Trump’s ex-ambassador to Ukraine told Insider Putin didn’t need to invade Ukraine with Trump in office.
He was already getting everything he wanted from the Trump administration, Marie Yovanovitch said.
With Trump, Putin “could just sit back and let the good times roll,” she added.
Marie Yovanovitch told Insider in an interview that Russian President Vladimir Putin didn’t need to launch a full-scale invasion of Ukraine when Donald Trump was president because Trump was giving Putin everything he wanted.
With Trump, Yovanovitch said, Putin “could just sit back and let the good times roll.”
Yovanovitch, Trump’s former ambassador to Ukraine, said the former president showed “strong, clear admiration” for Putin and other strongmen, disparaged US allies, and had longstanding “negative” views on NATO and other global alliances.
All these things “emboldened Putin — there’s no question about it,” said Yovanovitch, a fluent Russian speaker and three-time ambassador during her over three decades in the Foreign Service.
Trump was repeatedly accused throughout his presidency of kowtowing to Putin, and he made statements and policy decisions that were viewed as benefiting Russian interests, such as pushing for Russia to be readmitted to the G7 group — which had booted Russia for its aggression toward Ukraine.
In July 2018, Trump and Putin held a widely panned press conference following a bilateral summit in Helsinki.
Trump’s presser with Putin shocked US allies and provoked severe backlash from national security and foreign policy experts, and even some of Trump’s supporters. Among other things, he said he didn’t “see any reason” Russia would have meddled in the 2016 election.
When asked whether he believed the US intelligence community or Putin, Trump said Putin was “extremely strong and powerful in his denial.” Trump also recycled nonsense conspiracy theories about the FBI and the Democratic National Committee, while refusing to say he supported the findings of US officials over the Russian leader’s claims.
In her memoir, “Lessons From the Edge,” Yovanovitch describes the meeting and the press conference as “disastrous” and calls the remarks a “spectacle that left observers pondering the depths to which Trump had sunk in his pandering to Putin.”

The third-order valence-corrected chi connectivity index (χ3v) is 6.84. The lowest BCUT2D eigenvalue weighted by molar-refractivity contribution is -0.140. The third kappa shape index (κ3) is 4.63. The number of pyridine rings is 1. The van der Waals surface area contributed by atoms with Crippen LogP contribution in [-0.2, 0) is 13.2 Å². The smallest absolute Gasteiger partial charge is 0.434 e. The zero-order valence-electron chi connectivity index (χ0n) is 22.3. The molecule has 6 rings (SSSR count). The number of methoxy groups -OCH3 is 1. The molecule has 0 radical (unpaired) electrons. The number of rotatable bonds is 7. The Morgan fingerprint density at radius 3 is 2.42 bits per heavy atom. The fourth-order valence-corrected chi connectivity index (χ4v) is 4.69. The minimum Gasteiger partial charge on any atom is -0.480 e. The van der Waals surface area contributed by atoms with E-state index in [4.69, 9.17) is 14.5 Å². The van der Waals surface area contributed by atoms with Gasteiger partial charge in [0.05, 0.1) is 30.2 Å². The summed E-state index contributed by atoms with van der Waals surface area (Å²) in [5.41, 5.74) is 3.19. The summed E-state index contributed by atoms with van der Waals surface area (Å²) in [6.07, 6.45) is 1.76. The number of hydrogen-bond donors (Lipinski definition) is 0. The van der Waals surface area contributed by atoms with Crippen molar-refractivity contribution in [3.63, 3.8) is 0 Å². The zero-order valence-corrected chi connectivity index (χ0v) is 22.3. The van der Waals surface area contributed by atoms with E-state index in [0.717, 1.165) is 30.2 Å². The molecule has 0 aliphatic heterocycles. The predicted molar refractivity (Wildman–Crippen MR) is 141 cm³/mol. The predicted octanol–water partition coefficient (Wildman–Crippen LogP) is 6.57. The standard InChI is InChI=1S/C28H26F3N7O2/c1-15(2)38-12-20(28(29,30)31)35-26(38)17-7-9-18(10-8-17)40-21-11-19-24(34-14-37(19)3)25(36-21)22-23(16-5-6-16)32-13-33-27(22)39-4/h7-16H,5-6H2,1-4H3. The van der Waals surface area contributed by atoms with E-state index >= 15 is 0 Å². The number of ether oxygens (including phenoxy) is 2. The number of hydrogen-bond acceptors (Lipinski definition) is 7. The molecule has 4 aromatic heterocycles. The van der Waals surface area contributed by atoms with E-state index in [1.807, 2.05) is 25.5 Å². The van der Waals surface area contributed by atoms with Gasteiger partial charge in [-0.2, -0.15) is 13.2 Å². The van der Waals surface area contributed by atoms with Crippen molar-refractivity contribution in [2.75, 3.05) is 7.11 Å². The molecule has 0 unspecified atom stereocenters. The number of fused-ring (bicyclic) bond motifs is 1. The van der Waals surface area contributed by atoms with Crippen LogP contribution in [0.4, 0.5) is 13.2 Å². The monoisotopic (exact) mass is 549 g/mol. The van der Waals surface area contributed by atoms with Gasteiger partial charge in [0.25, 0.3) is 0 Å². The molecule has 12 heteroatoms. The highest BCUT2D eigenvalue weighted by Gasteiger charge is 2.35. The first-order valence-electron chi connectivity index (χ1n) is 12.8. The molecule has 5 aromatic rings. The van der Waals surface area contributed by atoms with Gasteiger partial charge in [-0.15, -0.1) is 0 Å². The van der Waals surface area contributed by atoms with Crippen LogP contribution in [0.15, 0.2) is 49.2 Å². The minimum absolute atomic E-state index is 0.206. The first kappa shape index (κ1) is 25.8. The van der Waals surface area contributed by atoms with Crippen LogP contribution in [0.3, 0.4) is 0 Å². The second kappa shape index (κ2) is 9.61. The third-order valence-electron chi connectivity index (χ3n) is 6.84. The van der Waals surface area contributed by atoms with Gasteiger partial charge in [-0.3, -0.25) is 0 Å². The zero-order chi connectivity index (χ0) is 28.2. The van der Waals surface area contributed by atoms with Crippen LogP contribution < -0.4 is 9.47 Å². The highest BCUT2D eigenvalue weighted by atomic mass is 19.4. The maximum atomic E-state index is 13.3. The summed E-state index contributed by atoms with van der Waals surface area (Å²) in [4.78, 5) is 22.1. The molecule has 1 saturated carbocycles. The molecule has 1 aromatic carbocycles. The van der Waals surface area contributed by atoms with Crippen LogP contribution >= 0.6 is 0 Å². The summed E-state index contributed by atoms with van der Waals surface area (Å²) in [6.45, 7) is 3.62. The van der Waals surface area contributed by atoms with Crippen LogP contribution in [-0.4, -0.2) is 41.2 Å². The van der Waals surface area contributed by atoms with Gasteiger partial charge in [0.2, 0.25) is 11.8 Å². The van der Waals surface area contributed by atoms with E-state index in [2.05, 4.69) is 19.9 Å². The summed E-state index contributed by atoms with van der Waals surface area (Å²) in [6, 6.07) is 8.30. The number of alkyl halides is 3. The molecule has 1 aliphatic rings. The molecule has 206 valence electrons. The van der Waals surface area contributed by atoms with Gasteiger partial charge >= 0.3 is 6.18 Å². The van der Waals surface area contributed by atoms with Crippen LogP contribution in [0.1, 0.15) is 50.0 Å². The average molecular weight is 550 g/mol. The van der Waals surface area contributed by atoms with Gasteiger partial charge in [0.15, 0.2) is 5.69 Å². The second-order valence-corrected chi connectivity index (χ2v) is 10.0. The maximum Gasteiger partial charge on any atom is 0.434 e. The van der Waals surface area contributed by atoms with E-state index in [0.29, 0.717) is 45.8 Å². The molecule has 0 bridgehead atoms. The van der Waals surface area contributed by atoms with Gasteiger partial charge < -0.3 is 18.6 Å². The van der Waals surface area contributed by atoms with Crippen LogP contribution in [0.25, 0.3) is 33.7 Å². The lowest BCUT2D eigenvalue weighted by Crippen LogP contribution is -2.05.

And those statements were “what was said publicly,” Yovanovitch writes in her memoir.
“God only knows what Trump said in the two-hour one-on-one meeting with Putin, a meeting unusual not only for its length but because Trump did not brief US officials on the discussion later,” she adds. “That raised all sorts of questions.”
Yovanovitch was one of more than a dozen witnesses who testified in Trump’s first impeachment inquiry about his efforts to strong-arm the Ukrainian president, Volodymyr Zelenskyy, into announcing political investigations targeting the Bidens ahead of the 2020 US election. While Trump carried out his pressure campaign, he also withheld nearly $400 million in vital military aid to Ukraine — including Javelin anti-tank missiles — and dangled a White House meeting that Zelenskyy desperately wanted.
Yovanovitch pointed to the infamous July 2019 phone call between Trump and Zelenskyy that was the linchpin of his impeachment.
It was “very clear that the president of the United States was trading his office for a personal or political favor, rather than working in our national security interest to help strengthen a partner country,” Yovanovitch told Insider.
It was “absolutely appalling,” she said, adding that Trump’s actions sent a signal to Putin and other strongmen around the world that they could “probably cut deals with this guy” and “manipulate this president.”